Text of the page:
Baja Water Sustainability Plan
Supports Continued Unsustainable
Pumping By Farmers
Under Christmas decorations, Newberry Springs farmers, lake owners,
and minimum pumping residents attend the 6th public meeting of the Baja Areawide Sustainability
Plan to address the serious groundwater overdrafting in the Mojave Valley.
Mojave Water Agency targeted for its failures.
December 9, 2014
Last week a stunning draft report of the Baja Areawide Sustainability Plan
was released as a prelude to this week's Newberry Springs community meeting that was jointly
organized by the Mojave Desert RCD, USDA Natural Resources Conservation Service, the Mojave Water
Agency, and the US Bureau of Reclamation at the Newberry Springs Service Center Monday night.
The draft, which is claimed to be the accumulation of earlier public
input, appears to be extremely bias in appeasing the heavy water pumpers of the
Mojave Valley, by failing to seriously limit the severe overdrafting of the local aquifers.
According to an internal Mojave Water Agency (MWA) document, the results
of the proposed draft "will be used to finalize and implement elements of an area-wide plan."
And, "will consist of finalizing the Baja Plan and initiate various projects that
came out of the community-based planning efforts."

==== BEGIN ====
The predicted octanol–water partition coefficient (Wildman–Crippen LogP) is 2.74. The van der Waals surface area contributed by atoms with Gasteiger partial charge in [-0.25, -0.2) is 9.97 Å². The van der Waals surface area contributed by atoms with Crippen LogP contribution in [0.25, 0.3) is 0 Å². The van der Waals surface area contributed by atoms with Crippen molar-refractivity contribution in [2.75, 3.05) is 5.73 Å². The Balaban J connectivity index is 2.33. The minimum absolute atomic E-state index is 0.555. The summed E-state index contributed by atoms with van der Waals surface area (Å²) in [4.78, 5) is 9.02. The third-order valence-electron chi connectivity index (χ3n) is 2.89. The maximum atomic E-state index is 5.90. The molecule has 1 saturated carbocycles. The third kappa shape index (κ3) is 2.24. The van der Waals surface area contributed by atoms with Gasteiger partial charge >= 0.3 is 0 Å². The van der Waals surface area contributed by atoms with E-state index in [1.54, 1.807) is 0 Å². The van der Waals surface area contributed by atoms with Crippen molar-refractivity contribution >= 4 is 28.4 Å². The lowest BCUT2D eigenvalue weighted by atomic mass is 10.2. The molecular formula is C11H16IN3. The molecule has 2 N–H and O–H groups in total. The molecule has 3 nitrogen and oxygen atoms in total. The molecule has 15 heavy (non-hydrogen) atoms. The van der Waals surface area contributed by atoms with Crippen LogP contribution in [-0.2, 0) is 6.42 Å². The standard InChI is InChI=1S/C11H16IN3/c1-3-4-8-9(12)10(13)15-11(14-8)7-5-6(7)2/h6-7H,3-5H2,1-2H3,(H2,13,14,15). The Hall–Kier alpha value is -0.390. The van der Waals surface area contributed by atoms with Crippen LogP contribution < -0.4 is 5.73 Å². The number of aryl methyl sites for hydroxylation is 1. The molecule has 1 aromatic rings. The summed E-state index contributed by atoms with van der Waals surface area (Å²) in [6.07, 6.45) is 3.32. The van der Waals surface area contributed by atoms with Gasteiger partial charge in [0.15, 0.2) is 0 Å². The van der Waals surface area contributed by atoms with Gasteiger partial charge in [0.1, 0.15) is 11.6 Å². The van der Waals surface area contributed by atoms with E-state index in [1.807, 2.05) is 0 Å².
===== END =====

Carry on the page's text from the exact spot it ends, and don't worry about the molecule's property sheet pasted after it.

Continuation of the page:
The document goes on to state that the Baja Areawide Sustainability Plan
will "initiate various programs supported by the community." The reality is that the
plan has failed to acquire the support of the community. When read, the plan reads as another
government/consultant driven plan, that in large part fails to confront the hard steps necessary to
mitigate the devasting water overdraft problem that the water sustainability plan is suspose to
According to reports that the Blotter has received, those drafting the
plan, in addition to the public meetings, have privately met with some of the farmers and lake
owners. Perhaps this is the public consensus that is talked about. Missing, however,
has been private meetings with the minimum producers, the vast majority of the stakeholders.
The MWA's document is reflective of the writings contained
in the draft. The WMA states that "Local community members including farmers,
businessmen and homeowners have been working in partnership with federal, state and local
agencies to develop the Plan." This gobbledygook is a fallacy. With the
exception of the half-dozen short, poorly advertised meetings in which some homeowners
have attended, the public as a whole (the minimum producers) have not participated nor
been reasonably reflected in the draft.
As the Mojave Water Agency's own document referenced above states that
the plan "will be used to finalize and implement elements of an area-wide plan,"
this plan should be accomplied by an Environmental Impact Study (EIS). To circumvent the
time and costs in doing a EIS/Draft Environmental Impact Report, the drafted plan contains
another layer of gobbledygook that states:
The Baja Plan is a high-level planning exercise which has a primary purpose of documenting